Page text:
Breast reconstruction is a procedure intended for an individual who had a breast removed (“mastectomy”) due to either cancer or any other disease. This technique allows a surgeon to create a new breast that comes close to the form of a natural breast. Typically, this procedure follows immediately after a mastectomy.
A good candidate for breast reconstruction:
- A women whose cancer has been completely removed after a mastectomy
- Good Medical health
- A non-smoker
During an initial consultation at the Women’s Institute of Cosmetic & Laser Surgery, our female plastic surgeon(s) can determine if breast reconstruction is a procedure for you or if it should be postponed to a later time.
All surgery has risks and uncertainties, some of those risks are:
- Excess bleeding
- Fluid collection
- Excessive scar tissue
- Difficulties with anesthesia
- Infection may develop in the case of an implant being placed
What will happen during a consultation?
In most instances, once you find out you have breast cancer that requires a mastectomy, planning your breast reconstruction can happen immediately. Ideally, your breast surgeon and plastic surgeon will work together in planning your surgery, and develop a strategy that best suits your condition. Before surgery, your doctor will give you a list of instructions (i.e., guides on eating, drinking, and smoking pre-surgery).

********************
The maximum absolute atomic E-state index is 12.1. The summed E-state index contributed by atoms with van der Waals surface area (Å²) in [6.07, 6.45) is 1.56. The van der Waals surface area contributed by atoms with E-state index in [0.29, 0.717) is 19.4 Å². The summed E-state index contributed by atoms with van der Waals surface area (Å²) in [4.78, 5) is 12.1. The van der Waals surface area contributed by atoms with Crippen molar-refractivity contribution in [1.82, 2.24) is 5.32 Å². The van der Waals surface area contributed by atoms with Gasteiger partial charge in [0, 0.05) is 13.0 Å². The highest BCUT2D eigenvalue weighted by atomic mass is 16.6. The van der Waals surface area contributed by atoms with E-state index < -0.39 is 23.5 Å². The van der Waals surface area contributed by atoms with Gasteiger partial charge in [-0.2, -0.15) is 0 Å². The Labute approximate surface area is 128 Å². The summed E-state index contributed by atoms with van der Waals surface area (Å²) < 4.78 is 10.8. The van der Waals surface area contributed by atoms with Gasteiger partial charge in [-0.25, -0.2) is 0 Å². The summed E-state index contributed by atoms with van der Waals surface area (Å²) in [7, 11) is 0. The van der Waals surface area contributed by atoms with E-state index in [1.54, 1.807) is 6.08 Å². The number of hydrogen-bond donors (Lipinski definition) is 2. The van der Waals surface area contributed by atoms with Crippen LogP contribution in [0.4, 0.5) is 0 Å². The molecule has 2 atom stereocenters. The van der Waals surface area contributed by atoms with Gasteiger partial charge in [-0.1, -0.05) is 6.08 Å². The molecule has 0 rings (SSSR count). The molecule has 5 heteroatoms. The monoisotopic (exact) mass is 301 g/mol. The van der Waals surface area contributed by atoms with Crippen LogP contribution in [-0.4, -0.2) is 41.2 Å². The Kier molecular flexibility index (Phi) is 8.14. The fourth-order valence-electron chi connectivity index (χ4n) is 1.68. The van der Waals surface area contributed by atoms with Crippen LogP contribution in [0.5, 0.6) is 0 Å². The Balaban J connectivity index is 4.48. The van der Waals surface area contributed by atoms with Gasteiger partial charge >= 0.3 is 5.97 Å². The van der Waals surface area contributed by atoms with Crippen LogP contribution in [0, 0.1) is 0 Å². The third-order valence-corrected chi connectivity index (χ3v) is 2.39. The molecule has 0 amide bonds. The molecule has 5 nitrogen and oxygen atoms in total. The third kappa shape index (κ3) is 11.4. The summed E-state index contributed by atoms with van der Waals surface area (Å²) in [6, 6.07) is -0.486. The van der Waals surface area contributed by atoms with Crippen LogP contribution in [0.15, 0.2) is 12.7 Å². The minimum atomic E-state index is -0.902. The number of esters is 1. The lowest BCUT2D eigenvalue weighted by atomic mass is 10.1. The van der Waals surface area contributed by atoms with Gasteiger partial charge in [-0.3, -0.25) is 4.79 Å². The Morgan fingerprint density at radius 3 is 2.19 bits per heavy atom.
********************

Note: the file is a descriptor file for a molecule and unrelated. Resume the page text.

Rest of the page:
While the surgery is being performed, you will be put under a general anesthesia; therefore, you will be asleep during the entire procedure.
During your consultation with our surgeon, the two of you will discuss which type of breast implant is the best choice for you, either silicone gel or saline filled. Saline has a silicone gel shell with a saline (salt water) solution inside of it. Silicone has a silicone shell with a silicone gel fill on the inside. The most common technique for a breast reconstruction (post-mastectomy reconstruction) is skin expansion. This is done by the plastic surgeon placing a balloon expander beneath your skin and chest muscle. Then it is filled with a salt-water solution, which gradually stretches the skin over the breast. Some expanders are used to be left in place as the final implant; others are used to take place before a permanent implant is inserted.
Another technique used during breast reconstruction is a flap technique that uses tissue removed from another part of the body (i.e. abdomen, thighs, or buttock), and then transferred to the breast area by reconnecting the blood vessels to the new ones in that region. From there, an implant may be placed. This technique is a lot more difficult, yet produces the most natural-looking results.
During an initial consultation, our surgeon will decide which method best fits you.
After surgery, expect to feel sore and tired for two to three weeks, and experience discomfort during the healing process. In some cases, you will stay two to five days in a hospital. In about six weeks, most patients are able to resume normal activity, depending on the severity of their case.